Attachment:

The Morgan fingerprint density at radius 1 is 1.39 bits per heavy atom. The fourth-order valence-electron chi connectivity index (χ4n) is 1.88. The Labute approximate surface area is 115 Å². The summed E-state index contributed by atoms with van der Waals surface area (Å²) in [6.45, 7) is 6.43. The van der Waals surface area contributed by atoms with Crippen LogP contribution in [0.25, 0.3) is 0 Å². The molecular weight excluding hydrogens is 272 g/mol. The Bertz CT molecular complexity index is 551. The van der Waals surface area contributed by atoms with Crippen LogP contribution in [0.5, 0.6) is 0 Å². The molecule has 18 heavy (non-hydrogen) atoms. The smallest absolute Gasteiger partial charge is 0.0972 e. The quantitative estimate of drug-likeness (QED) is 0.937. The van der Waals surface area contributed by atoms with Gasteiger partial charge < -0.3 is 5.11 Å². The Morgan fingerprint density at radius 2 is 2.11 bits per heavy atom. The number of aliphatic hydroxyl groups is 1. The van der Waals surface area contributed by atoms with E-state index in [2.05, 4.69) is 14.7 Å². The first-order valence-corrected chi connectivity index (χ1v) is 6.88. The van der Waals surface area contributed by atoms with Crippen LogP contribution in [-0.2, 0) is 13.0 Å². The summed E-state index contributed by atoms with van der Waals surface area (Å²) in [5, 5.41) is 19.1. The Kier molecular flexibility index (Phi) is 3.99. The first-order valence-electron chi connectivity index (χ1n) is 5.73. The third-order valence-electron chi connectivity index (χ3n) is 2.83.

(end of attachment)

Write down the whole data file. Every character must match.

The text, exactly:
The Morgan fingerprint density at radius 1 is 1.39 bits per heavy atom. The fourth-order valence-electron chi connectivity index (χ4n) is 1.88. The Labute approximate surface area is 115 Å². The summed E-state index contributed by atoms with van der Waals surface area (Å²) in [6.45, 7) is 6.43. The van der Waals surface area contributed by atoms with Crippen LogP contribution in [0.25, 0.3) is 0 Å². The molecular weight excluding hydrogens is 272 g/mol. The Bertz CT molecular complexity index is 551. The van der Waals surface area contributed by atoms with Crippen LogP contribution in [0.5, 0.6) is 0 Å². The molecule has 18 heavy (non-hydrogen) atoms. The smallest absolute Gasteiger partial charge is 0.0972 e. The quantitative estimate of drug-likeness (QED) is 0.937. The van der Waals surface area contributed by atoms with Gasteiger partial charge < -0.3 is 5.11 Å². The Morgan fingerprint density at radius 2 is 2.11 bits per heavy atom. The number of aliphatic hydroxyl groups is 1. The van der Waals surface area contributed by atoms with E-state index in [2.05, 4.69) is 14.7 Å². The first-order valence-corrected chi connectivity index (χ1v) is 6.88. The van der Waals surface area contributed by atoms with Crippen LogP contribution in [-0.2, 0) is 13.0 Å². The summed E-state index contributed by atoms with van der Waals surface area (Å²) in [5, 5.41) is 19.1. The Kier molecular flexibility index (Phi) is 3.99. The first-order valence-electron chi connectivity index (χ1n) is 5.73. The third-order valence-electron chi connectivity index (χ3n) is 2.83.